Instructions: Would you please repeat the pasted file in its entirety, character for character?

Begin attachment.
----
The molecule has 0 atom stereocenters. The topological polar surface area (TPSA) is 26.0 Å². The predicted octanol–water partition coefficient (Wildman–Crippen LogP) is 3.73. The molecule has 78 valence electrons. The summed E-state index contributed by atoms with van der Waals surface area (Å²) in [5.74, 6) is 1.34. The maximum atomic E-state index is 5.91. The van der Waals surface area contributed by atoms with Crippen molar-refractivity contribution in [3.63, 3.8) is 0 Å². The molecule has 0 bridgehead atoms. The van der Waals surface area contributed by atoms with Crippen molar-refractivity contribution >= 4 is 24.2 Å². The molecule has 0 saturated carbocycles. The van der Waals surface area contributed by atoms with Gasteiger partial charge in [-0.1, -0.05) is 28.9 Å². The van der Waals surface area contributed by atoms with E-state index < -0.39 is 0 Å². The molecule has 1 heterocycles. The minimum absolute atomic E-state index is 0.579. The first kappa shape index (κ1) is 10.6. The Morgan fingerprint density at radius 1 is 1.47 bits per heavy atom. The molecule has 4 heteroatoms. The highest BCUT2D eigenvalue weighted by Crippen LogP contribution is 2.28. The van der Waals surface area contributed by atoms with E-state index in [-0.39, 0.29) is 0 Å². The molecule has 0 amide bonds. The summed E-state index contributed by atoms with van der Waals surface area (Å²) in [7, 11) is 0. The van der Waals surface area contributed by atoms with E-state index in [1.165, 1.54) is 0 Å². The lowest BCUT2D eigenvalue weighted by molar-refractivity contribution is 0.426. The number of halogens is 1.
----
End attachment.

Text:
The molecule has 0 atom stereocenters. The topological polar surface area (TPSA) is 26.0 Å². The predicted octanol–water partition coefficient (Wildman–Crippen LogP) is 3.73. The molecule has 78 valence electrons. The summed E-state index contributed by atoms with van der Waals surface area (Å²) in [5.74, 6) is 1.34. The maximum atomic E-state index is 5.91. The van der Waals surface area contributed by atoms with Crippen molar-refractivity contribution in [3.63, 3.8) is 0 Å². The molecule has 0 bridgehead atoms. The van der Waals surface area contributed by atoms with Crippen molar-refractivity contribution >= 4 is 24.2 Å². The molecule has 0 saturated carbocycles. The van der Waals surface area contributed by atoms with Gasteiger partial charge in [-0.1, -0.05) is 28.9 Å². The van der Waals surface area contributed by atoms with E-state index < -0.39 is 0 Å². The molecule has 1 heterocycles. The minimum absolute atomic E-state index is 0.579. The first kappa shape index (κ1) is 10.6. The Morgan fingerprint density at radius 1 is 1.47 bits per heavy atom. The molecule has 4 heteroatoms. The highest BCUT2D eigenvalue weighted by Crippen LogP contribution is 2.28. The van der Waals surface area contributed by atoms with E-state index in [-0.39, 0.29) is 0 Å². The molecule has 0 amide bonds. The summed E-state index contributed by atoms with van der Waals surface area (Å²) in [7, 11) is 0. The van der Waals surface area contributed by atoms with E-state index in [1.165, 1.54) is 0 Å². The lowest BCUT2D eigenvalue weighted by molar-refractivity contribution is 0.426. The number of halogens is 1.